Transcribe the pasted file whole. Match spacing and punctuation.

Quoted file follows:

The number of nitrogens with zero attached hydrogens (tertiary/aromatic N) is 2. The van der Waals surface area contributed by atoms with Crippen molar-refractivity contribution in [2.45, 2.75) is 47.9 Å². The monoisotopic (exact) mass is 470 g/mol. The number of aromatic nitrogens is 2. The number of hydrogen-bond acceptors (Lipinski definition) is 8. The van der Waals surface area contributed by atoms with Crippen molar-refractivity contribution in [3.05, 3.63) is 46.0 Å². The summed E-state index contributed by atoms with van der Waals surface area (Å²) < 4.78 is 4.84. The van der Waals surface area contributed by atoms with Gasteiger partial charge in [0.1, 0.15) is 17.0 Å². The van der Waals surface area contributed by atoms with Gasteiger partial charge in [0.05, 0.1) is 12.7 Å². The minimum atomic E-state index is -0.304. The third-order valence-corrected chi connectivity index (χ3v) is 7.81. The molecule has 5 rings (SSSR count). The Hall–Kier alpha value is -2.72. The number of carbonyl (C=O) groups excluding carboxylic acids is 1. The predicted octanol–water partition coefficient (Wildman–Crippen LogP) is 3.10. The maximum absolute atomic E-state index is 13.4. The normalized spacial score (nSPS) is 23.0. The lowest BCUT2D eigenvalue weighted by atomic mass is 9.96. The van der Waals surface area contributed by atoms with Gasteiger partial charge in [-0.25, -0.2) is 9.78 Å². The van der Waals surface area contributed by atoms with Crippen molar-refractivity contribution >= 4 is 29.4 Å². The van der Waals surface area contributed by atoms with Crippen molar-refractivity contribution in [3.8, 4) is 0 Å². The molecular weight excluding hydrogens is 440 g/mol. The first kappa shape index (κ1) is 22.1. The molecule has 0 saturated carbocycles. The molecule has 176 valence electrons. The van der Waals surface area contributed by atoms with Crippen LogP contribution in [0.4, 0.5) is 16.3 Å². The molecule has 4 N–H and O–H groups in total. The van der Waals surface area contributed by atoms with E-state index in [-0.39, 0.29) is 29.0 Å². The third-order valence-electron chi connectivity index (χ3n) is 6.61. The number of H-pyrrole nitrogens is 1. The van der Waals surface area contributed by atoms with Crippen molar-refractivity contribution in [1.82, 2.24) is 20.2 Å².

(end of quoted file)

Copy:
The number of nitrogens with zero attached hydrogens (tertiary/aromatic N) is 2. The van der Waals surface area contributed by atoms with Crippen molar-refractivity contribution in [2.45, 2.75) is 47.9 Å². The monoisotopic (exact) mass is 470 g/mol. The number of aromatic nitrogens is 2. The number of hydrogen-bond acceptors (Lipinski definition) is 8. The van der Waals surface area contributed by atoms with Crippen molar-refractivity contribution in [3.05, 3.63) is 46.0 Å². The summed E-state index contributed by atoms with van der Waals surface area (Å²) < 4.78 is 4.84. The van der Waals surface area contributed by atoms with Gasteiger partial charge in [0.1, 0.15) is 17.0 Å². The van der Waals surface area contributed by atoms with Gasteiger partial charge in [0.05, 0.1) is 12.7 Å². The minimum atomic E-state index is -0.304. The third-order valence-corrected chi connectivity index (χ3v) is 7.81. The molecule has 5 rings (SSSR count). The Hall–Kier alpha value is -2.72. The number of carbonyl (C=O) groups excluding carboxylic acids is 1. The predicted octanol–water partition coefficient (Wildman–Crippen LogP) is 3.10. The maximum absolute atomic E-state index is 13.4. The normalized spacial score (nSPS) is 23.0. The lowest BCUT2D eigenvalue weighted by atomic mass is 9.96. The van der Waals surface area contributed by atoms with Gasteiger partial charge in [-0.25, -0.2) is 9.78 Å². The van der Waals surface area contributed by atoms with Crippen molar-refractivity contribution >= 4 is 29.4 Å². The van der Waals surface area contributed by atoms with Crippen molar-refractivity contribution in [3.8, 4) is 0 Å². The molecular weight excluding hydrogens is 440 g/mol. The first kappa shape index (κ1) is 22.1. The molecule has 0 saturated carbocycles. The molecule has 176 valence electrons. The van der Waals surface area contributed by atoms with Crippen LogP contribution in [0.4, 0.5) is 16.3 Å². The molecule has 4 N–H and O–H groups in total. The van der Waals surface area contributed by atoms with E-state index in [-0.39, 0.29) is 29.0 Å². The third-order valence-electron chi connectivity index (χ3n) is 6.61. The number of H-pyrrole nitrogens is 1. The van der Waals surface area contributed by atoms with Crippen molar-refractivity contribution in [1.82, 2.24) is 20.2 Å².